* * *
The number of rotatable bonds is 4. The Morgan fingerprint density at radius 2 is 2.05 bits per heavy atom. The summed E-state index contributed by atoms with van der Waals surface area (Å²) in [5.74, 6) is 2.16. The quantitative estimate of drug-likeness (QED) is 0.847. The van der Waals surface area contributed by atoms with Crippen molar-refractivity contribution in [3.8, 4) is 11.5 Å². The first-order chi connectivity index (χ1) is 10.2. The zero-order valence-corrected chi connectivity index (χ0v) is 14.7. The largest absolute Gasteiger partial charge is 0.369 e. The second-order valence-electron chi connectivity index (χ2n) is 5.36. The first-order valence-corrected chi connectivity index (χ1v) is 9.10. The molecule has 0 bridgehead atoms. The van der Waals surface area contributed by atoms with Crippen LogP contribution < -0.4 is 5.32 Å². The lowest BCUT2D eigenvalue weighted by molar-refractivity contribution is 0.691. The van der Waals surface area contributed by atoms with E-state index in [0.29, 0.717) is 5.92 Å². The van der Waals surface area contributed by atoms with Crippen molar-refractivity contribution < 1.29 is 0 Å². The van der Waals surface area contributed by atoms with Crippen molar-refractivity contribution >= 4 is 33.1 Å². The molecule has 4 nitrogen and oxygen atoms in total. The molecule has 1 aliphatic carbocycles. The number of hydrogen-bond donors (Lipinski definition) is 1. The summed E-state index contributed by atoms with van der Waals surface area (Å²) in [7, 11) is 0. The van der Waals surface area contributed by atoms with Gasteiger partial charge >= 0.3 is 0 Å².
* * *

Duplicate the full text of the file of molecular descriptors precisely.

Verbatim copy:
The number of rotatable bonds is 4. The Morgan fingerprint density at radius 2 is 2.05 bits per heavy atom. The summed E-state index contributed by atoms with van der Waals surface area (Å²) in [5.74, 6) is 2.16. The quantitative estimate of drug-likeness (QED) is 0.847. The van der Waals surface area contributed by atoms with Crippen molar-refractivity contribution in [3.8, 4) is 11.5 Å². The first-order chi connectivity index (χ1) is 10.2. The zero-order valence-corrected chi connectivity index (χ0v) is 14.7. The largest absolute Gasteiger partial charge is 0.369 e. The second-order valence-electron chi connectivity index (χ2n) is 5.36. The first-order valence-corrected chi connectivity index (χ1v) is 9.10. The molecule has 0 bridgehead atoms. The van der Waals surface area contributed by atoms with Crippen LogP contribution < -0.4 is 5.32 Å². The lowest BCUT2D eigenvalue weighted by molar-refractivity contribution is 0.691. The van der Waals surface area contributed by atoms with E-state index in [0.29, 0.717) is 5.92 Å². The van der Waals surface area contributed by atoms with Crippen molar-refractivity contribution < 1.29 is 0 Å². The van der Waals surface area contributed by atoms with Crippen molar-refractivity contribution >= 4 is 33.1 Å². The molecule has 4 nitrogen and oxygen atoms in total. The molecule has 1 aliphatic carbocycles. The number of hydrogen-bond donors (Lipinski definition) is 1. The summed E-state index contributed by atoms with van der Waals surface area (Å²) in [7, 11) is 0. The van der Waals surface area contributed by atoms with Gasteiger partial charge >= 0.3 is 0 Å².